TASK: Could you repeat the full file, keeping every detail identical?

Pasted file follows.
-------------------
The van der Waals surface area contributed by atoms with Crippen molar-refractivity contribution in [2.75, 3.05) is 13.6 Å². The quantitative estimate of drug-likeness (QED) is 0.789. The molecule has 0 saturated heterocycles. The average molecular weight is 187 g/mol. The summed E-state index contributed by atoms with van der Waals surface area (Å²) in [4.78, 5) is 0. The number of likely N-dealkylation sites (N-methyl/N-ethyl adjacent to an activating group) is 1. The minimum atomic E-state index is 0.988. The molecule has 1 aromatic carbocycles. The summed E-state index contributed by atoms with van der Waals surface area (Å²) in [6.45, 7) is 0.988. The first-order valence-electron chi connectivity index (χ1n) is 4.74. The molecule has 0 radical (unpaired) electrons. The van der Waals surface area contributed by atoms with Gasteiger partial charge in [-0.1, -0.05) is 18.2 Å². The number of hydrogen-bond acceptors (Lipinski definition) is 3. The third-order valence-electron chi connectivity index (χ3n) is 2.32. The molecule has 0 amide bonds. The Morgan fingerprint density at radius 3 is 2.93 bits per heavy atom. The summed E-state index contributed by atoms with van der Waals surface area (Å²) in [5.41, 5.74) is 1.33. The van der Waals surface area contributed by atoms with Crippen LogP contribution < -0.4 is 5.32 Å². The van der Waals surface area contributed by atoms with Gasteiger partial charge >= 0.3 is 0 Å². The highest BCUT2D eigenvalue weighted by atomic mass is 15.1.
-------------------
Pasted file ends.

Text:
The van der Waals surface area contributed by atoms with Crippen molar-refractivity contribution in [2.75, 3.05) is 13.6 Å². The quantitative estimate of drug-likeness (QED) is 0.789. The molecule has 0 saturated heterocycles. The average molecular weight is 187 g/mol. The summed E-state index contributed by atoms with van der Waals surface area (Å²) in [4.78, 5) is 0. The number of likely N-dealkylation sites (N-methyl/N-ethyl adjacent to an activating group) is 1. The minimum atomic E-state index is 0.988. The molecule has 1 aromatic carbocycles. The summed E-state index contributed by atoms with van der Waals surface area (Å²) in [6.45, 7) is 0.988. The first-order valence-electron chi connectivity index (χ1n) is 4.74. The molecule has 0 radical (unpaired) electrons. The van der Waals surface area contributed by atoms with Gasteiger partial charge in [-0.1, -0.05) is 18.2 Å². The number of hydrogen-bond acceptors (Lipinski definition) is 3. The third-order valence-electron chi connectivity index (χ3n) is 2.32. The molecule has 0 amide bonds. The Morgan fingerprint density at radius 3 is 2.93 bits per heavy atom. The summed E-state index contributed by atoms with van der Waals surface area (Å²) in [5.41, 5.74) is 1.33. The van der Waals surface area contributed by atoms with Crippen LogP contribution < -0.4 is 5.32 Å². The van der Waals surface area contributed by atoms with Gasteiger partial charge >= 0.3 is 0 Å². The highest BCUT2D eigenvalue weighted by atomic mass is 15.1.